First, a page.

Bad ideas just get stored for decades.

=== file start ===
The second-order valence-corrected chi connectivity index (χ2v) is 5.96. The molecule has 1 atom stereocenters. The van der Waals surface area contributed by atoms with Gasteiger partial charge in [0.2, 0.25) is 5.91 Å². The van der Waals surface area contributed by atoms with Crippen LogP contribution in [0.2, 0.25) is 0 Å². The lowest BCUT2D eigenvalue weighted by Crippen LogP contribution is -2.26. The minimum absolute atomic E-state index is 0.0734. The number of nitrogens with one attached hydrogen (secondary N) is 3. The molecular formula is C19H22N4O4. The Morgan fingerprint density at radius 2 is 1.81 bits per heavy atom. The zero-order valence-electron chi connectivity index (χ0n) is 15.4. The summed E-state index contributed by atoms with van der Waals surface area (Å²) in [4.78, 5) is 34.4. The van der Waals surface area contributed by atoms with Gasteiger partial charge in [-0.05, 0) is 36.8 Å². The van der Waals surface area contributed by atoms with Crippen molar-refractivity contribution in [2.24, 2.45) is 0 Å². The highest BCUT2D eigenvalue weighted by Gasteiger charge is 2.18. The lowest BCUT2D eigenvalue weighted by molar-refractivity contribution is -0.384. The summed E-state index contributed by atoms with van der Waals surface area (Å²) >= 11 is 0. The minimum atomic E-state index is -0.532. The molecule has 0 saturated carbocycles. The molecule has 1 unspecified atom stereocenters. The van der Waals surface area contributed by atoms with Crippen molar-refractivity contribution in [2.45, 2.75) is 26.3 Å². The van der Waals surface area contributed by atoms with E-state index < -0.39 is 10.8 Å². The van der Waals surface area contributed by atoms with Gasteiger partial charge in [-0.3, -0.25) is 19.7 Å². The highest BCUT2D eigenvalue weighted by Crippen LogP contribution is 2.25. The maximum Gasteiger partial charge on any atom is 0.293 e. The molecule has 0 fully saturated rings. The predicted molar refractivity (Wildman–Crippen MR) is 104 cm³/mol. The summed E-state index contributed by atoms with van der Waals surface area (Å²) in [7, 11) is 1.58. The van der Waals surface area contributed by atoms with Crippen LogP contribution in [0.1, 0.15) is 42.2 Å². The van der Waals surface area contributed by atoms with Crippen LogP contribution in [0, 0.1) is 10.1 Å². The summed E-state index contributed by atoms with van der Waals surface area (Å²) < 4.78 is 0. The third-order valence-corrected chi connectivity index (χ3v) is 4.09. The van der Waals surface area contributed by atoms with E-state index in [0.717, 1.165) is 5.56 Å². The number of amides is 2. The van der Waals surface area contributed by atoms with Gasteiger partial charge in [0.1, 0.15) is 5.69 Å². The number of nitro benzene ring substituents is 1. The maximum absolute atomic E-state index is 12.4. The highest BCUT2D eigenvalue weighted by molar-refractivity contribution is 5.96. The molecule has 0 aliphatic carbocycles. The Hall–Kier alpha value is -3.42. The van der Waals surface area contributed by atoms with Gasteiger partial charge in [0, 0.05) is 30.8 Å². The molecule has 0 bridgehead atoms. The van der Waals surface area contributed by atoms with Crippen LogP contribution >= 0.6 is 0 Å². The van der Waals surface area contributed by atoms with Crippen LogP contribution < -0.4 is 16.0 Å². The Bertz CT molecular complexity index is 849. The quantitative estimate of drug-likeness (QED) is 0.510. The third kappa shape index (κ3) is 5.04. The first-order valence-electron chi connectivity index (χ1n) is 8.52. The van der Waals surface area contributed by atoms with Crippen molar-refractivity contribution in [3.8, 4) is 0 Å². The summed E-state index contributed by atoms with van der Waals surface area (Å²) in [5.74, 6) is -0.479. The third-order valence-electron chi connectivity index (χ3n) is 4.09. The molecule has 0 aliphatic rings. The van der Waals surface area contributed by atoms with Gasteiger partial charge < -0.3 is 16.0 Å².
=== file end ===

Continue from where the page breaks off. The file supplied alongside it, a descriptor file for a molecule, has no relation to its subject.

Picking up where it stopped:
In the early morning hours of January 26, 1987, federal agents across Los Angeles charged into the homes of seven men and one woman and led them away in handcuffs. More than 100 law enforcement officers—city, state and federal—were involved. “War on Terrorism Hits LA,” read the Los Angeles Herald-Examiner. The defendants were all pro-Palestinian activists, but it wasn’t clear what they’d been arrested for. Soon the government conceded it would not introduce criminal charges, instead seeking to deport the group by alleging material support to a communist organization—an ancient Red Scare statute that would soon be declared unconstitutional. The case quickly became a mess, and in the end, 20 years of legal wrangling would pass before a judge would call the case “an embarrassment to the rule of law.” But in the first days of the defense, the lawyers for the men who would become known as the LA Eight were turning over a greater puzzle: why their clients had been targeted in the first place. And then the document arrived. It was a small manila envelope. No return address. No note. Inside, a typewritten government memo, barely legible. The package had been sent to one of the attorneys for the LA Eight, who rushed it to Marc Van Der Hout, his co-counsel. Van Der Hout was bewildered as he skimmed through it. The 40-page memo described a government contingency plan for rounding up thousands of legal alien residents of eight specified nationalities: Libya, Iran, Syria, Lebanon, Tunisia, Algeria, Jordan and Morocco. Emergency legal measures would be deployed—rescinding the right to bond, claiming the privilege of confidential evidence, excluding the public from deportation hearings, among others. In its final pages, buried in a glaze of bureaucratese, the memo struck its darkest note: A procedure to detain and intern thousands of aliens while they awaited what would presumably become a mass deportation. Van Der Hout read the final pages carefully. The details conjured a vivid image of a massive detainment facility: 100 outdoor acres in the backwoods of Louisiana, replete with specifications for tents and fencing materials, cot measurements and plumbing requirements. Four decades had passed since the U.S. closed its World War II-era internment camps, a disgraceful chapter when, without cause, the federal government forcibly relocated 120,000 Japanese Americans, imprisoning them across an archipelago of camps pocking the American South and West. Now, a working group in the Reagan administration was grasping for a similar-sounding measure. In 1987, the targets would not be Japanese Americans, but Middle Eastern aliens, lawful U.S. residents without the protection of green cards. Four decades had passed since the U.S. closed its internment camps. Now, a working group in the Reagan administration was grasping for a similar-sounding measure. This time, the targets would not be Japanese Americans, but Middle Eastern aliens. This wasn’t the far-fetched fever dream of an INS hothead; it was the product of careful deliberation, a process that had begun months earlier in the White House. In 1985, President Ronald Reagan, jarred by images of Americans killed on foreign soil at the hands of terrorists, sought a more aggressive tack to an emerging threat. It was the beginning of a shift from the twilight calm of the Cold War to a hotter, all-encompassing federal fixation on terrorism. Large swaths of the federal government would be retrofitted with a counterterrorism agenda—from the Office of Management and Budget to the Department of Transportation. High on the list was the country’s immigration apparatus—or, as a phalanx of federal reformers began soon to call it, the first line of terrorism defense. The document received by the attorneys for the LA Eight had originated from within the Immigration and Naturalization Service, then a division of the Department of Justice. The memo was hatched by Group IV of the INS’ Alien Border Control Committee. Van Der Hout had been in immigration law for years, but had never heard of it. In interviews 30 years later, the members of the ABC Committee insist that the document was not seriously considered—a bureaucratic fantasy with few meaningful ramifications—even as they defended the rationale that produced it. In 1987, after the memo’s existence was briefly exposed, the ABC Committee was promptly terminated, the subgroup and the plan abandoned. But the ideas borne of the anxieties of the ’80s have gained new currency in the years since. In the wake of 9/11, America began detaining foreign nationals deemed threats to American safety—problematic though the legal grounds might be—in Guantanamo Bay. And with every fresh attack, at home or abroad, our demand for aggressive prosecution mounts. It is this fear that has underpinned the platform of Donald Trump—his promises of banning Muslims, blocking travel from countries compromised by terrorism and removing millions in a Herculean deportation scheme. Trump, however unwittingly, has drawn from much the same playbook as the plan once advanced by the ABC committee. “ Old ideas never really die; they lie dormant in a frigid file cabinet, or buried in the Congressional Record. The existence of the committee and its long-forgotten work illustrates a truism of all government policy: old ideas never really die; they lie dormant in a frigid file cabinet, or buried in the Congressional Record, ready to bloom in a moment of political exigency. One day recently, over lunch at a Virginia mega-mall, I placed the memo beside the plate of one former member of Group IV of the ABC Committee. How did it come to be? I asked him. He was pleasant, but indignant. The government is loaded with contingency plans like you wouldn’t believe, he told me. Best to stop worrying. “You said the department had to scrap this after it was leaked?” he asked. “If they withdrew this in 1986, they probably had something operational by 1992,” he continued. “They’d be foolish not to.” *** In the late spring of 1986, Tom Walters sat in his office at the INS, scrawling out the details of a plan he barely understood. Days earlier, he had received an unusual directive from his superior Executive Commissioner, handed down to the Border Patrol: We need you to draw up a plan. Since Walters had arrived at the INS headquarters in 1984 to oversee the formation of a Border Patrol tactical unit, he had already been asked to draw up a number of contingency plans. As far as he knew, none had come to fruition; INS had a habit of devising plans and shoving them into storage, rarely informing the agencies whose cooperation would be needed to execute them. But as he bulleted the details of this plan, Walters couldn’t recall a scenario as grandiose as the one he was tasked with writing. “This is an emergency response for dedicating border patrol resources,” Walters recalls being told by an Executive Commissioner who handed down the assignment. He pulled an old military plan, literally, off the shelf, outlining the use of an INS Detention and Deportation facility in Oakdale, Louisiana. Walters wrote out his adjustments in longhand, and handed them to a secretary to type up. The ABC Committee had been authorized in June 1986, by the Department of Justice, but it was founded in spirit a year earlier, in June 1985 in the Oval Office. Underneath a patina of calm and domestic stability, Americans in the 1980s began to witness a creeping trend of political terrorism: 17 Americans killed by Hezbollah in Lebanon, a suicide truck bomber killed 241 at a U.S. Marines barracks in Beirut, more bombings in Kuwait, Athens and Madrid. Then, in June 1985, two gun-wielding Lebanese men affiliated with Hezbollah hijacked a San Diego-bound TWA 847, bearing 147 passengers and crew. The hostage crisis lasted 17 days; by its end, hijackers had murdered a U.S. Navy Petty Officer, Robert Dean Stethem, and tossed his body onto the tarmac. A terrorist holds a gun on TWA pilot John Testrake during an interview from the hijacked plane in Beirut in June 1985. A terrorist holds a gun on TWA pilot John Testrake during an interview from the hijacked plane in Beirut in June 1985. | AP/ABC News “It was the first time the U.S. felt itself being actually targeted, even though most of the attacks occurred overseas,” says Buck Revell, then an Assistant Director of Investigations at the FBI. President Reagan was especially troubled by the murder of Stethem, and felt pressure to respond. In July, he signed a security directive to convene a cabinet-level task force on combating terrorism. The Task Force devolved into a working group of senior agency officials, charged with drawing up recommendations. Almost immediately, they seized on immigration law as an untapped weapon against terrorism. “INS didn’t view themselves as part of the national security establishment,” says Revell, who served on the working group. During weekly meetings in a spacious conference room inside the Old Executive Office building, members of the working group became convinced that INS could be retooled to closely track incoming and outgoing aliens, receive intelligence shared by law enforcement, and speed up deportation proceedings. Frustration with the glacial pace of deportations was informed by the Iranian Hostage Crisis, an event that haunted everyone in the working group. In 1979, after Iranian revolutionaries overtook the U.S. Embassy in Tehran, the Carter administration had mobilized INS to register the 75,000 Iranian college students in the United States—an undertaking mentioned throughout the memo that the ABC committee would later produce. In November and December of ’79, according to agency accounts, INS agents piled into cars and rolled into college towns. They met lines of Iranian students that stretched out cafeteria doors, waiting to register their names with INS officials seated behind fold-out tables. Students who evaded Carter’s order to register were detained and, overwhelmingly, released on bond, a setback that infuriated INS officials. Of the 60,000 Iranian students registered, 430 were deported. The revelation that INS lacked a method to track non-immigrant aliens other than road trips and registries that relied on the aliens showing up to be counted earned the agency the scorn of Congress. If another mass registration were at hand, the working group would avoid the Iranian debacle. On January 20, 1986, President Reagan adopted the Task Force’s 44 recommendations in full, half of which still remain classified. In November, six months after he wrote the plan for the Border Patrol, Tom Walters was summoned to the INS Commissioner’s windowless conference room, the nicest in the department, on the seventh floor of the Chester Arthur building in Washington. Around the dimly-lit conference table sat 13 low-level representatives from four federal agencies: The Justice Department, Customs, the U.S. Marshals and the FBI. At the head of the table sat the chair of committee, a young Walter “Dan” Cadman. Cadman had been tapped to lead Group IV of the Alien and Border Control Committee, the ABC subgroup that dealt with contingency plans. “Being a young and fairly new guy in the Central Office with little seniority, I got tagged because no one else wanted to sit around on what seemed to them to be a bureaucratic exercise,” Cadman told Politico Magazine via email. Days in advance of the first meeting, the ABC committee’s members separately received the memo, titled “Alien Terrorists and Undesirables: A Contingency Plan,” the same document that would later leak to Weinglass and Van Der Hout. As the discussion began, Walters found himself in disbelief—not at the moral content of the meeting, but its technocratic scale. “I’d best characterize my reaction as shock,” he told me. Walters, like everyone else at the table, had never thought of INS as a terrorist-fighting organization; it was a domestic agency with a domestic charge. In its doling out of visas, perennial underfunding and quotidian attempts to weed out fraud at the border, INS shared more in common with the Social Security Administration than the Navy’s SEAL Team Six. Page 1 of 41 . » . For the first hour, the men discussed the mission their superiors had given them: How to make INS a high-functioning weapon in the Reagan administration’s new war on terror. At the conference table in the Chester Arthur building, much of the fortnightly meetings were spent explaining definitions and concepts. Little time was devoted to discussing the merits of internment. The memo begins with its summary recommendation: Banning incoming aliens from countries compromised by terrorism; deporting non-immigrant aliens through a section of the Immigration and Nationality Act relating to destruction of government property; rushing through new changes to the Code of Federal Regulations, and circumventing the typical rulemaking procedure to do so; expanding the legal definitions of international terrorism; and calling for intelligence-sharing to facilitate the deportations. The INS’ multi-pronged proposals left little to the imagination, offering two options: a “general registry” and “limited targeting.” In its general registry scenario, the State Department would “invalidate the visas of all nonimmigrants” of the targeted nationalities, “using that as the first step to initiate a wholesale registry and processing procedure.” In its limited targeting scenario, the Investigations Division imagined a series of eight steps to expedite the deportation of the targeted nationalities. One was an executive order, requiring the FBI and CIA to share data with INS to locate alien undesirables and suspected terrorists. Another expanded the legal definition of international terrorism as a deportable offense; to speed the process, the measure would circumvent “proposed rule-making procedures, as a matter of national security.” The INS recommended holding aliens without bond, excluding the public from the deportation proceedings and convincing immigration judges to agree to those terms by referencing classified evidence. A final note detailed “other program recommendations.” They included “summary exclusion” in the form of an executive order, imagining a president who suspended entry to “any class of aliens whose presence ... was deemed detrimental to the public safety.” And it recommended a holding facility in Oakdale, Louisiana, a camp that could “house and isolate” up to 5,000 aliens. It requested $2 million to develop the 100 grassy acres adjacent to the Oakdale facility with tents and fence materials, which would allow the site to be active on four weeks’ notice. “Community is receptive and has agreed to the location,” the section notes. Toward the end of the document, an enigmatic military plan makes an appearance, punctuating the clipped prose and smeared typeface with a conspicuous ellipse: “Upon identification and activation of a military location,” it reads, “most of the various components of the South Florida Plan would then be operative.” “ It’s easier to introduce these things if they’re targeted at foreign nationals than when they’re targeted at Americans. The government can say, ‘we’re talking away their liberties for your security.’” The South Florida Plan, according to intelligence officials and sources interviewed by Politico Magazine, was a little-known contingency plan for an emergency scenario inspired the 1980 Mariel Boatlift, when 125,000 Cubans fled the island in a months-long flotilla. From April through October, Cuban refugees, many of them felons and mentally ill prisoners, poured onto the beaches of southern Florida and the Gulf states. The immigration system groaned under the weight of a mass migration crisis, as prisons swelled and the INS was plunged into chaos. The chaos in South Florida gave officials at the Department of Justice pause. Mariel had jettisoned a sliver of Cuban society. What would happen if the Castro regime collapsed? According to officials at the Justice and Defense Departments, to handle that exodus would require converting some of the largest military installations in the South into mass alien detainment centers, at least until the influx could be stemmed. Willingly or not, Group IV of the ABC was now contemplating triggering the South Florida Plan. The ABC memo is never clear on the exact number of people targeted for internment and deportation: A Border Patrol preface identifies a target number “considerably less” than 10,000, while the Oakdale facility’s upper limit is proposed at 5,000. But buried in the memo, without preface or explanation, is a page that tallies 230,000 alien U.S. residents from eight targeted countries in the Middle East and North Africa. If internment and deportation proceedings were going to approach anything on that scale, the South Florida Plan was a viable option. Dan Cadman remembers groaning at the sight of Walters’ memo in November 1986, when the ABC Committee first met. In Walters’ retelling, he simply delivered the memo he was instructed to. Through the group’s four meetings during November, December and January, little disagreement was aired. “Our thought in [Investigations] was that once the other members had a chance to read the whole thing and come back together, collectively the group could kick that appendix to the curb in going forward with a final document,” Cadman told Politico Magazine in an email. “That didn’t happen because someone in the group—probably equally dismayed at the appendix—leaked the document.” None of the men would discover the source of the leak—who at the table had sent the manila envelope to Weinglass. Usually, at the end of each meeting, the men would discuss the date they would reconvene. But at the last meeting, days before the leak, Cadman said the meeting time was TBD. “Nobody called back,” says Walters. *** As he looked over the leaked document in Los Angeles, Marc Van Der Hout was stunned. The memo’s language lacks the circumspection of policy, barreling through one legal recommendation after another in a blaze of technocratic procedure. Yet at times, a glint of recognition shines through, moments in which the memo seems possessed of an awareness of its own transgressions. The memo notes that an attempt to register en masse lawful aliens of mostly Arab countries is “replete with problems in that it indiscriminately lumps together individuals of widely differing political opinions solely on the basis of nationality.” It quickly corrects: “There are, however, some advantages to the initiation of a registry”—one of which was the “benefit of being tested in administrative tribunals.” Van Der Hout and a co-counsel, David Cole, now a professor at Georgetown University Law Center, became convinced that the memo was an uncanny outline of the government’s position and plan to deport the LA Eight—the “test case” which the document seemed to imply. “They picked for arrest and deportation eight people who were essentially alien activists,” remembers Cole. “They sought to use classified evidence to detain them. [The memo] felt like a kind of blueprint for the case against our clients.” The attorneys for the LA Eight were not the only ones to receive the leaked document. So did Stephen Engelberg, a reporter for the New York Times. His story on February 1, 1987, brought intense pressure on the INS. Beset by reporters at a news conference, William Odencrantz, a regional counsel for INS, was asked about the similarities between the case and the strategies described in the memo, and the seemingly political nature of the charges. “To use a football analogy,” Odencrantz told them, “we don't care how we score our touchdown, by pass or run. We just want to get them out of the country.” It was an astonishing confession. Cole, Weinglass and Van Der Hout launched a legal counterattack with the help of the ACLU. If they could prove the government had targeted their clients for their political beliefs and not due to ostensible unlawful behavior, they might get the case dismissed. Bringing their case to a district court, they won—though the decision would be overturned by the Supreme Court in 1998. But the battle over the document roared on in the court of public opinion. And in Los Angeles, the leak of a federal plan to target legal U.S. residents based on their nationality caught the attention of another group: The Japanese American Citizens League. The organization, whose members carried the memory of the internment camps, came to the public aid of the LA Eight, attending press conferences and distributing flyers in their defense. That is likely how the ABC memo passed into the possession of Norman Mineta, a California Democrat who represented the San Jose/Silicon Valley region in the U.S. House. Mineta, now 84, can’t remember who first handed him the document. But he remembers the shock of reading it, a somber recognition. In 1942, as a 6-year-old, Mineta and his family joined the roughly 120,000 Japanese Americans who were detained and forced from their homes and behind the barbed wire of internment camps hundreds of miles away. Mineta’s family was held at the Heart Mountain internment camp in Cody, Wyoming. Nationally, roughly two-thirds of those interned were citizens. The rest were aliens legally residing in the U.S. In this photo from Oct. 1987, Rep. Norman Mineta sits on the spot where, in 1942, he had to abandon his home and board a train that carried his family to an internment camp. In this photo from Oct. 1987, Rep. Norman Mineta sits on the spot where, in 1942, he had to abandon his home and board a train that carried his family to an internment camp. | Getty Images At the time he received a copy of the ABC memo early in 1987, Congressman Mineta had been leading a charge for the Civil Liberties Act of 1987. The proposal would grant federal reparations to the survivors and families of those Japanese Americans interned during the 1940s. Speaking before a House subcommittee in April of that year, Mineta introduced the ABC memo into the Congressional Record, where Politico Magazine first found it. Speaking from his living room in Annapolis, Mineta described reading the memo for the first time. He skimmed past the disembodied tone and reams of raw figures. His eyes then stopped on a single detail: the plan’s specification for the number of cots. “All I could think of was in 1942, having been forcibly evacuated and interned, we had to make our own mattresses,” Mineta says. “When we got off the train, the first thing we had to do was get this mattress ticking with hay and straw. And I’m reading this report, thousands of mattresses, cots, to be able to accommodate the people they had apprehended.” Mineta’s testimony drove the final stake into the heart of the ABC. “I believe it is vital to bring to the subcommittee’s attention that in recent months, a Department of Justice task force has proposed as legal and appropriate the mass round-up and incarceration of certain nationalities for vague national security reasons,” Mineta told the House subcommittee in his prepared statement. He quoted Solicitor General Charles Fried, who had told the Supreme Court earlier that year that the Japanese internment camps represented a “racial caste which was our shame.” “So this bill is not just about the past,” Mineta continued, referring to the reparations legislation. “It is about today and the future as well.” “ Mineta skimmed past the memo’s disembodied tone and reams of raw figures. His eyes stopped on a single detail: the number of cots. Between 1987, when he entered the plan into the Congressional Record and preserved it for history, and when we spoke last month, Mineta says he hadn’t thought about the ABC memo—with one exception. During the September 11th attacks, Mineta, then the Secretary of Transportation, ordered the FAA to ground every air carrier in the country. As a cabinet member in the line of presidential succession, he spent much of the next two days in a bunker. On the morning of September 13, the air in New York, Arlington, and Shanksville, Penn., still thick with smoke and ash, Mineta joined President Bush for a summit with the leadership of the House and Senate. Toward the end of the meeting, Mineta recalls, House Democratic Whip David Bonior of Michigan expressed a fear to Bush: Our Muslim population in metro Detroit, Bonior told the president, is worried about rumors of targeting and round-ups. “David, you’re absolutely correct,” Bush replied. “We’re equally concerned about all that rhetoric.” The president extended a plaintive hand toward Mineta. “We don’t want to have happen today what happened to Norm in 1942.” *** Fifteen years after President Bush implored the country not to relent to vengeful rhetoric, the country finds itself in familiar waters. The public debate is rife with talk of immigration bans, loyalty tests, intensified surveillance, deportations. Such ancillary ideas revive the one that never really disappears; it returns, it seems, every 30 or 40 years—from the Palmer Raids of 1919 to the camps of World War II, from the anxiety of the mid-1980s to the fear inherent in the 2016 race. But the pernicious resilience of mass internment became more clear when speaking to the men whose meetings and memos kept it alive. In interviews over the past several months with Politico Magazine, former members of the ABC Committee struck a note of indignant stoicism about the 1986 memo—a brittle shell, earned from years toiling in the most political branch of federal policy. Didn’t I know anything about immigration, the men asked me. Didn’t I know how complex a time this was? Walters, for his part, exuded an equanimity and glow in his post-retirement, despite the scrutiny he sensed a story about the document would bring him. I asked whether he thought the emotion from immigrant activist groups was warranted. “I understand the view of the civil libertarian types on this, and they had some legitimate concerns,” Walters told me. But, he seemed to suggest, the group that was under siege was the INS. “The immigration service at the time, especially at the Border Patrol side, was feeling pretty overwhelmed and under-supported,” Walters said. A fantastical government agenda, handed down from on-high, was the last thing the Border Patrol wanted. But the the government gets the contingency plans it asks for. One retired ABC member, who spoke to Politico Magazine on the condition of anonymity, came close to insisting the document wasn’t far off base. We met over lunch at an Italian chain restaurant in Virginia, where I propped the document astride his veal parmesan. “Let’s be realistic,” he said. “If I’ve been told to watch out for bad Iranians or whatever—I do some work and quickly determine there’s 3,000 of these people in my county. So I’m going to go out and I’m going to follow 3,000 people? Oh, so I’ll start alphabetically?” “Believe it or not, everything is not roses,” he said. “And ultimately, it takes force in order to enforce the laws.” When I asked him about Mineta’s comments about the internment camps, he cocked his head and shot me a plaintive smirk. “Don’t you think that’s a bit hyperbolic?” he said. “If you really want to see genocide in the United States, go back and look to see what happened to the American Indian in California. That’s 1849.” He blinked, considering this for a moment. “Now, the Japanese were rounded up on the entire West coast. You don’t know. You’ve just been attacked—Hawaii! If the Japanese had sent troops, they would have had Hawaii.” He shakes his head, trailing off in a murmur. “We were wiped out. Very few ships got out.” “ When I asked him about Mineta’s comments about the internment camps, he cocked his head and shot me a plaintive smirk. “Don’t you think that’s a bit hyperbolic?” he said. Most former ABC Committee members made some gesture toward disavowal, an important recognition that the document was not good policy. At the heart of this angst was the I-word: “It smacks of the dark period of U.S. history involving internment of Japanese Americans,” Cadman, the ABC chairman, wrote in an email. “What I regret is that because the project was killed and the group was disbanded, we didn’t get the chance to see the appendix officially disavowed as the work of the group progressed, however slowly that work was going.” Still, the men of ABC retain a sense of common cause. They agree, for instance, that other branches of government—and civilians—simply don’t understand the tribulations of enforcing immigration law. In most of our conversations, there was a palpable nostalgia for some of the more benign proposals that the document laid out—a registration system, for instance; a way to track outgoing alien departures, not just entries; and, especially, a deportation process unmolested by the maneuverings of finicky defense counselors. The LA Eight have been free for nine years, but Cole, their lawyer, takes little comfort. “This pattern repeats itself every time we face a crisis that creates fear,” he admonishes. “It’s easier to introduce these things if they’re targeted at foreign nationals than when they’re targeted at Americans. The government can say, ‘we’re talking away their liberties for your security.’” As for the members of the ABC Committee, some would not rule out voting for Trump; they widely viewed his statements on immigration as flamboyant rhetoric, easy to be misinterpreted by a public that doesn’t understand hard truths, like their memo. Read more: Follow us: @politico on Twitter | Politico on Facebook It seems the committee thought of a way to do indirectly what Trump attempts to do directly and unconstitutionally. The Japanese Americans were never proven to be traitors, and the people targeted by Trump have not been proven to be traitors either. They should bear strict scrutiny, but mass deportations are not warranted. The Spanish King and Queen deported the Muslims from their Kingdom of Spain in 1492, but that does not make it good policy.